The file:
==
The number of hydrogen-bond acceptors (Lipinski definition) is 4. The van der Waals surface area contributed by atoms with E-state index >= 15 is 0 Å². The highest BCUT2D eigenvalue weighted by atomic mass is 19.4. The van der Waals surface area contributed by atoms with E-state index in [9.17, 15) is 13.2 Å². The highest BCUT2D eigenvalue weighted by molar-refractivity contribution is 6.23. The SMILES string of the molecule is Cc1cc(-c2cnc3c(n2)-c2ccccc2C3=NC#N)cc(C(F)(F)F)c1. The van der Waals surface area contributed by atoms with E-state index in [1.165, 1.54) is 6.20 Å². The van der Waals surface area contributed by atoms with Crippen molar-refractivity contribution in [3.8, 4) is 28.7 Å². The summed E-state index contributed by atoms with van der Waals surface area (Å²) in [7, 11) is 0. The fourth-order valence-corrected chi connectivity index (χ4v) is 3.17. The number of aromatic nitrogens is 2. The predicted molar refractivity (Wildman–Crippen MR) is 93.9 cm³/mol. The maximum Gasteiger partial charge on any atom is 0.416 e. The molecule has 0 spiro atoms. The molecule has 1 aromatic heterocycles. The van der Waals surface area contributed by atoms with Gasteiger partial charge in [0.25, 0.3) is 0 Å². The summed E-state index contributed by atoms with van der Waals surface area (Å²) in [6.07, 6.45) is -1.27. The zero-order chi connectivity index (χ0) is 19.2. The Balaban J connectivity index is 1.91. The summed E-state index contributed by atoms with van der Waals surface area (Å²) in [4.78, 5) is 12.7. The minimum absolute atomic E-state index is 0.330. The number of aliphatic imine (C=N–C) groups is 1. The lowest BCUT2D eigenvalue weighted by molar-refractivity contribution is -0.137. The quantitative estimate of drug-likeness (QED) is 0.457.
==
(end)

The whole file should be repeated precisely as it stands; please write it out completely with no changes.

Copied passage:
The number of hydrogen-bond acceptors (Lipinski definition) is 4. The van der Waals surface area contributed by atoms with E-state index >= 15 is 0 Å². The highest BCUT2D eigenvalue weighted by atomic mass is 19.4. The van der Waals surface area contributed by atoms with E-state index in [9.17, 15) is 13.2 Å². The highest BCUT2D eigenvalue weighted by molar-refractivity contribution is 6.23. The SMILES string of the molecule is Cc1cc(-c2cnc3c(n2)-c2ccccc2C3=NC#N)cc(C(F)(F)F)c1. The van der Waals surface area contributed by atoms with E-state index in [1.165, 1.54) is 6.20 Å². The van der Waals surface area contributed by atoms with Crippen molar-refractivity contribution in [3.8, 4) is 28.7 Å². The summed E-state index contributed by atoms with van der Waals surface area (Å²) in [7, 11) is 0. The fourth-order valence-corrected chi connectivity index (χ4v) is 3.17. The number of aromatic nitrogens is 2. The predicted molar refractivity (Wildman–Crippen MR) is 93.9 cm³/mol. The maximum Gasteiger partial charge on any atom is 0.416 e. The molecule has 0 spiro atoms. The molecule has 1 aromatic heterocycles. The van der Waals surface area contributed by atoms with Gasteiger partial charge in [0.25, 0.3) is 0 Å². The summed E-state index contributed by atoms with van der Waals surface area (Å²) in [6.07, 6.45) is -1.27. The zero-order chi connectivity index (χ0) is 19.2. The Balaban J connectivity index is 1.91. The summed E-state index contributed by atoms with van der Waals surface area (Å²) in [4.78, 5) is 12.7. The minimum absolute atomic E-state index is 0.330. The number of aliphatic imine (C=N–C) groups is 1. The lowest BCUT2D eigenvalue weighted by molar-refractivity contribution is -0.137. The quantitative estimate of drug-likeness (QED) is 0.457.